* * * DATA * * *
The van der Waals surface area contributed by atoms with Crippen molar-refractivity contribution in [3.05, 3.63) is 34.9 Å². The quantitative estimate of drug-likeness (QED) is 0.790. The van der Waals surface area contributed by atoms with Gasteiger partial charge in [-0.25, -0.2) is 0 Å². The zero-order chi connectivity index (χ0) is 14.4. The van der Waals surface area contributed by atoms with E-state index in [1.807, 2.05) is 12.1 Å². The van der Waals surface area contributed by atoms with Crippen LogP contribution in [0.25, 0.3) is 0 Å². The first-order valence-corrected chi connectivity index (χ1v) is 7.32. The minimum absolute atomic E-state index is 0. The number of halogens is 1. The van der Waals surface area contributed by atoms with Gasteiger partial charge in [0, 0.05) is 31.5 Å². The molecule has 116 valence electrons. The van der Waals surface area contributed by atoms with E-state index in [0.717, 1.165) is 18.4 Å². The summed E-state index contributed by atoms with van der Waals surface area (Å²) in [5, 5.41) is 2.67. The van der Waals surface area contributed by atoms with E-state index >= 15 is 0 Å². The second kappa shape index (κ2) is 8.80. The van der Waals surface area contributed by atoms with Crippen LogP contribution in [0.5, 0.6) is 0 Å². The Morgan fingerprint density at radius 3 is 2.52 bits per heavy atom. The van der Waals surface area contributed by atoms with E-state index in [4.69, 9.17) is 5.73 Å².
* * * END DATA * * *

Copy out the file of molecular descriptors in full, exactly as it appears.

The van der Waals surface area contributed by atoms with Crippen molar-refractivity contribution in [3.05, 3.63) is 34.9 Å². The quantitative estimate of drug-likeness (QED) is 0.790. The van der Waals surface area contributed by atoms with Gasteiger partial charge in [-0.25, -0.2) is 0 Å². The zero-order chi connectivity index (χ0) is 14.4. The van der Waals surface area contributed by atoms with E-state index in [1.807, 2.05) is 12.1 Å². The van der Waals surface area contributed by atoms with Crippen LogP contribution in [0.25, 0.3) is 0 Å². The first-order valence-corrected chi connectivity index (χ1v) is 7.32. The minimum absolute atomic E-state index is 0. The number of halogens is 1. The van der Waals surface area contributed by atoms with Gasteiger partial charge in [0, 0.05) is 31.5 Å². The molecule has 116 valence electrons. The van der Waals surface area contributed by atoms with E-state index in [0.717, 1.165) is 18.4 Å². The summed E-state index contributed by atoms with van der Waals surface area (Å²) in [5, 5.41) is 2.67. The van der Waals surface area contributed by atoms with E-state index >= 15 is 0 Å². The second kappa shape index (κ2) is 8.80. The van der Waals surface area contributed by atoms with Crippen LogP contribution in [0.5, 0.6) is 0 Å². The Morgan fingerprint density at radius 3 is 2.52 bits per heavy atom. The van der Waals surface area contributed by atoms with E-state index in [4.69, 9.17) is 5.73 Å².